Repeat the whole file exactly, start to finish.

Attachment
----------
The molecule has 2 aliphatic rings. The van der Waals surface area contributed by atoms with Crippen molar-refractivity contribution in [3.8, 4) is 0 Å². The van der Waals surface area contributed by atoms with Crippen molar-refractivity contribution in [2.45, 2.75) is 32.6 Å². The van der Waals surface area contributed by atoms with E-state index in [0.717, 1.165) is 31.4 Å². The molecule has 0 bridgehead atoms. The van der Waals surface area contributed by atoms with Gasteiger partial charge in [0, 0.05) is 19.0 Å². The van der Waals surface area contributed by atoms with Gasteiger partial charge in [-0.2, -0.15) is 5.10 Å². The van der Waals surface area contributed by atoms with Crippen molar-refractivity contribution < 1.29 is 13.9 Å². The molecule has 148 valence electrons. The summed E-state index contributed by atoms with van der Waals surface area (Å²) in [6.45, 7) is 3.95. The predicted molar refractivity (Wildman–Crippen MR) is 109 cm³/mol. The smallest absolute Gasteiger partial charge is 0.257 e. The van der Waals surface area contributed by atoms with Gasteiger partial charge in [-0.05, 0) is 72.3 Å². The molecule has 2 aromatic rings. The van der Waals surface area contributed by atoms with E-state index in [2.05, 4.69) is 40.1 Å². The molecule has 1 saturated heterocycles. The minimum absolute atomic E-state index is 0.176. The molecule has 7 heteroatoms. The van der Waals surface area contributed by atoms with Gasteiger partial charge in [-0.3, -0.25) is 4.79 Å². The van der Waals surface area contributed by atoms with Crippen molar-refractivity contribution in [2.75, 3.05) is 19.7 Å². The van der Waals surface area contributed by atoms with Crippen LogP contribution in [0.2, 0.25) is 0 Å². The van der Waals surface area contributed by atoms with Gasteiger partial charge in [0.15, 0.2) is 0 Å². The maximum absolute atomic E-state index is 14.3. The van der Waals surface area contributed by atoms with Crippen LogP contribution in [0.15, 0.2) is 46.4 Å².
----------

The molecule has 2 aliphatic rings. The van der Waals surface area contributed by atoms with Crippen molar-refractivity contribution in [3.8, 4) is 0 Å². The van der Waals surface area contributed by atoms with Crippen molar-refractivity contribution in [2.45, 2.75) is 32.6 Å². The van der Waals surface area contributed by atoms with E-state index in [0.717, 1.165) is 31.4 Å². The molecule has 0 bridgehead atoms. The van der Waals surface area contributed by atoms with Gasteiger partial charge in [0, 0.05) is 19.0 Å². The van der Waals surface area contributed by atoms with Gasteiger partial charge in [-0.2, -0.15) is 5.10 Å². The van der Waals surface area contributed by atoms with Crippen molar-refractivity contribution < 1.29 is 13.9 Å². The molecule has 148 valence electrons. The summed E-state index contributed by atoms with van der Waals surface area (Å²) in [6.45, 7) is 3.95. The predicted molar refractivity (Wildman–Crippen MR) is 109 cm³/mol. The smallest absolute Gasteiger partial charge is 0.257 e. The van der Waals surface area contributed by atoms with Gasteiger partial charge in [-0.05, 0) is 72.3 Å². The molecule has 2 aromatic rings. The van der Waals surface area contributed by atoms with E-state index in [2.05, 4.69) is 40.1 Å². The molecule has 1 saturated heterocycles. The minimum absolute atomic E-state index is 0.176. The molecule has 7 heteroatoms. The van der Waals surface area contributed by atoms with Gasteiger partial charge in [-0.3, -0.25) is 4.79 Å². The van der Waals surface area contributed by atoms with Crippen molar-refractivity contribution in [2.75, 3.05) is 19.7 Å². The van der Waals surface area contributed by atoms with Crippen LogP contribution in [0.2, 0.25) is 0 Å². The van der Waals surface area contributed by atoms with Gasteiger partial charge in [0.15, 0.2) is 0 Å². The maximum absolute atomic E-state index is 14.3. The van der Waals surface area contributed by atoms with Crippen LogP contribution in [0.15, 0.2) is 46.4 Å².